Israel had gone farther than any other country in mass vaccination and the introduction of vaccination passports.
Atzmon queried how the ‘British variant’ of COVID-19 could have reached Israel, when international travel had virtually come to a stop.
Then, in a series of statistical analyses he shows how the occurrence of the ‘British variant’ increases in the countries where mass vaccinations have taken place.
That suggests that the spread of the ‘British variant’ is associated with the vaccinations rather than with the spread of a virus.
During the Q&A session the question arose of just how it could be possible for the public to be so accepting.
One person talked of the ‘hijacking’ of various organisations and movements.
Gilad answered in some detail with his observations of how the Left had largely abandoned its original values and was now more interested in woke issues, and was now even supporting the Right on the issue of COVID.
Source: Gilad Atzmon
Header: An Israeli health worker administers a dose of the Pfizer-BioNtech COVID-19 vaccine to an pregnant woman at the Clalit Health Services, in the Israeli coastal city of Tel Aviv on January 23, 2021.
The first case in Israel was confirmed on 21 February 2020, when a female citizen tested positive for coronavirus disease 2019 at the Sheba Medical Center after return from quarantine on the Diamond Princess ship in Japan. As a result, a 14-day home isolation rule was instituted for anyone who had visited South Korea or Japan, and a ban was placed on non-residents and non-citizens who were in South Korea for 14 days before their arrival.
Beginning on 11 March, Israel began enforcing social distancing and other rules to limit the spread of infection.
Gatherings were first restricted to no more than 100 people, and on 15 March this figure was lowered to 10 people, with attendees advised to keep a distance of 2 m (6 ft 7 in) between one another. On 19 March, Prime Minister Benjamin Netanyahu declared a national state of emergency, saying that existing restrictions would henceforth be legally enforceable, and violators would be fined. Israelis were not allowed to leave their homes unless absolutely necessary. Essential services—including food stores, pharmacies, and banks—would remain open. Restrictions on movement were further tightened on 25 March and 1 April, with everyone instructed to cover their noses and mouths outdoors. As coronavirus diagnoses spiked in the city of Bnei Brak, reaching nearly 1,000 infected people at the beginning of April, the cabinet voted to declare the city a “restricted zone”, limiting entry and exit for a period of one week. Coinciding with the Passover Seder on the night of 8 April, lawmakers ordered a 3-day travel ban and mandated that Israelis stay within 100 m (330 ft) of their home on the night of the Seder. On 12 April, Haredi neighborhoods in Jerusalem were placed under closure.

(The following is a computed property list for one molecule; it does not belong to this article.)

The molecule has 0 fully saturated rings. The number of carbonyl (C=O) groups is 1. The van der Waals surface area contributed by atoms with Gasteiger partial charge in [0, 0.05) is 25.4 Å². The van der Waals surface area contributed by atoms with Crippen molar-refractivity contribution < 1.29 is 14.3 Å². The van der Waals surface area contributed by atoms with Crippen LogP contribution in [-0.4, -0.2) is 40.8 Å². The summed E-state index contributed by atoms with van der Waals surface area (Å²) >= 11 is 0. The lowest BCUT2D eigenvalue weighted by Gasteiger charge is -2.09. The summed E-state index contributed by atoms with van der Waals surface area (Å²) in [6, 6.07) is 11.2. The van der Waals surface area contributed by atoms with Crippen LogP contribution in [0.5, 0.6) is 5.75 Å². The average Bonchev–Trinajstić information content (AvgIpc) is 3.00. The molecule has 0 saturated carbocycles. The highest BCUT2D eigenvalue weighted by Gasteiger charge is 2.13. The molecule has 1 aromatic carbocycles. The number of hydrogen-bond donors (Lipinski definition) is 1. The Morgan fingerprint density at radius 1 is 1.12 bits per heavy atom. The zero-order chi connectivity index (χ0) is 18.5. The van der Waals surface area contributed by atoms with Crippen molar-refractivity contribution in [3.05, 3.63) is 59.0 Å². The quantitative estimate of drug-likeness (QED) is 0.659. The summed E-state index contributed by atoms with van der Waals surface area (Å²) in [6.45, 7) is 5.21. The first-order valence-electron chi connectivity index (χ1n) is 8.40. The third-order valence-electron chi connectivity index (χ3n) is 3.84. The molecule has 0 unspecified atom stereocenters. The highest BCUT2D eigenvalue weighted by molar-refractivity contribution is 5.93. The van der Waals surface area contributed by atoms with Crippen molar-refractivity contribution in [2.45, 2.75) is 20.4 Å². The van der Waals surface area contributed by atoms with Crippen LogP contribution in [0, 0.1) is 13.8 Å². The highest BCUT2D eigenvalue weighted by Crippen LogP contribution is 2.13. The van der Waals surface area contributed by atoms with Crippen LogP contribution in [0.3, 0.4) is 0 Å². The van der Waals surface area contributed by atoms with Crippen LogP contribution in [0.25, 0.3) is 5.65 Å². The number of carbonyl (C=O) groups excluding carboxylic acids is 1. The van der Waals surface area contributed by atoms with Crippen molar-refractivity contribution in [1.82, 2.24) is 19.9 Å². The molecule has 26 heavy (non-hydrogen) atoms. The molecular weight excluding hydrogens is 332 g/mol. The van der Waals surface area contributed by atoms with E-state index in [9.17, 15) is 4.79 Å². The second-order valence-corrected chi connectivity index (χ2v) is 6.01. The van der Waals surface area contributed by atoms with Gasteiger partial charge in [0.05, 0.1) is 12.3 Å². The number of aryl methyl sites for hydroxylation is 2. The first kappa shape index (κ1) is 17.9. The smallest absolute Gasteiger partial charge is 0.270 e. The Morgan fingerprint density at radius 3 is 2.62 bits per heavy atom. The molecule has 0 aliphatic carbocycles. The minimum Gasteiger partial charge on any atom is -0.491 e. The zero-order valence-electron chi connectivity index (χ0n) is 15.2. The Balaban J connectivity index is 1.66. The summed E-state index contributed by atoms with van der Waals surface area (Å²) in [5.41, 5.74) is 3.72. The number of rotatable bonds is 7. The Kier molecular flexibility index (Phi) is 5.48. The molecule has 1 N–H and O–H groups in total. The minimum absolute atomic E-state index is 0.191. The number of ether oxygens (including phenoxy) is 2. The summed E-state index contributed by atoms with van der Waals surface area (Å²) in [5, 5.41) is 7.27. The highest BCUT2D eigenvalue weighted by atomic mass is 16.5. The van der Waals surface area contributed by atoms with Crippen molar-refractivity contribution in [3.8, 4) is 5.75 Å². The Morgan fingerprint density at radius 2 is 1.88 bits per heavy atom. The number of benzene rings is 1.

On 20 March, an 88-year-old Holocaust survivor in Jerusalem who suffered from previous illnesses was announced as the country’s first casualty.
From the same article, about Pfizer-Biontech vaccine development:
“Late on Monday night after Prime Minister Benjamin Netanyahu told Israelis the country would slowly reopen after close to two months, the Defense Ministry announced the Israel Institute for Biological Research had completed a groundbreaking scientific development, identifying an antibody that neutralizes the coronavirus.”
“The Institute for Biological Research (IIBR) has been playing a key role in the fight against the deadly virus since early February after being asked by Netanyahu. Last month, it announced it had begun testing a COVID-19 vaccine prototype on rodents.”
Source: JPost – May 6, 2020 Screen